A spirit of play leads to creativity

My original interest in learning meditation came from the hope of finding inner peace and tranquility for myself.  Over time I learned that this was only scratching the surface of the potential meditation was to have in my life.  Meditation, combined with a spirit of play, has helped me to live a creative life, a life that goes beyond the goals of peace and tranquility.  It has especially helped me discover the values by which I want to live and how to put them into practice.  Such values include real love and inner freedom. 

More than finding peace

I have learned to listen more carefully, let go of some unwanted habits and to expand who and what get my attention. It has helped improve the quality of that attention.  I have learned empathy – to feel closer to others who are different than me.  It has helped me to see myself as part of humanity – the part that is now living and the parts that have come before and will come afterwards.  It has helped me to put these insights and others into actual daily life.  I especially think of the world I want to leave for future generations.

World map with faces of people
We are all connected

Have you ever run up against a computer issue and needed help from the  IT person in order to solve it?  I have many times. One of the first things I have noticed is that all of sudden, the IT person is looking at screens in my computer that I have never seen.  There are rows of text, numbers and punctuation marks that mean nothing to me.  However, to the IT person, this is the code that is running the programs that I use.  To solve my problem, he or she has to go into the deep programs of the software that are running the programs  I am using.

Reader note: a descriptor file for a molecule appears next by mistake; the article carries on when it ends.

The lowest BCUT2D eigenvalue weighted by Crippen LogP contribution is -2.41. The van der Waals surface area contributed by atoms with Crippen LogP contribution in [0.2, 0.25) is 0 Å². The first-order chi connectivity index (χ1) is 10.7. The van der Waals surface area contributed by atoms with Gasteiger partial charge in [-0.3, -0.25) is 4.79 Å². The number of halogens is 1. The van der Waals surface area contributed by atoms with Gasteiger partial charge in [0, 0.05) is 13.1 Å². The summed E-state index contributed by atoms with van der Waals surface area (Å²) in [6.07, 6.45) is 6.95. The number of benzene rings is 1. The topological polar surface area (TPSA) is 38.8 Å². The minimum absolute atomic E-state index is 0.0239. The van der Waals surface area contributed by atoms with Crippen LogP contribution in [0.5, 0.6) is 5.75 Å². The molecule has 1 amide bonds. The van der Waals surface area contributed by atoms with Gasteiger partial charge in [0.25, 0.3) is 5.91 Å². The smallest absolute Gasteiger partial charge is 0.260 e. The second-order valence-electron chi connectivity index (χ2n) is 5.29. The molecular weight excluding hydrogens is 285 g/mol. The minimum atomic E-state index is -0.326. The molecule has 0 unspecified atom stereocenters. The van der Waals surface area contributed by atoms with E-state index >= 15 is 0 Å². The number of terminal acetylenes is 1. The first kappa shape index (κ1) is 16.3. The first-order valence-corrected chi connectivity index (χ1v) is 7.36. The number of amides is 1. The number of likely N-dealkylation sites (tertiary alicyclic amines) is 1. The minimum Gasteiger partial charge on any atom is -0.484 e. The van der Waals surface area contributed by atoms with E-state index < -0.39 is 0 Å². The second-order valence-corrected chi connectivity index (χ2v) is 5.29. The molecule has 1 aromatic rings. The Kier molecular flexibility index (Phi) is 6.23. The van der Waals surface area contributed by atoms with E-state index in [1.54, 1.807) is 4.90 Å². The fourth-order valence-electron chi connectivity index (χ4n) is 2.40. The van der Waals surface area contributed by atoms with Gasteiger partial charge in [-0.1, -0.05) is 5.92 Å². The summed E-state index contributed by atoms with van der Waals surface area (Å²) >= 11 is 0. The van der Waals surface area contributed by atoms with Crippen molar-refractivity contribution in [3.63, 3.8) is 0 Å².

Going deeper in meditation

A parallel can be made with the work of the IT person going deep into the code of the computer programs and the deep programs that I can work with through the inner work.  In meditation I look and work more deeply with the “programs” that are running me.  I need the calm and dispassion that the meditative state brings in order to actually go deeper and to observe without judgment.

 For example, how often have I been surprised by a reaction I have had or feeling that seemed to come from nowhere?  How often have I wished I hadn’t said what I said?  Even as I was saying it I knew that what I said was not what I wanted to say.  My involuntary facial expressions and tightening of muscles  at difficult moments are predictable and reflect thoughts and feeling about which I am not yet conscious. They remind me of those seemingly random error messages my computer sometimes sends me that I do not understand.  I need to understand myself better.

I have found that it takes effort – call it inner work- to discover, make conscious the thoughts, feelings and perceptions that are within me.  Some, of course, are defensive.  Then, I feel I am being threatened.  While sometimes that may true, most times it is just an automatic reflex.  It is a reflex that I discover when I sit silently in meditation and observe it dispassionately.  This is not as hard as it might sound,  especially when I remember my goal of seeking freedom from the control of that particular program.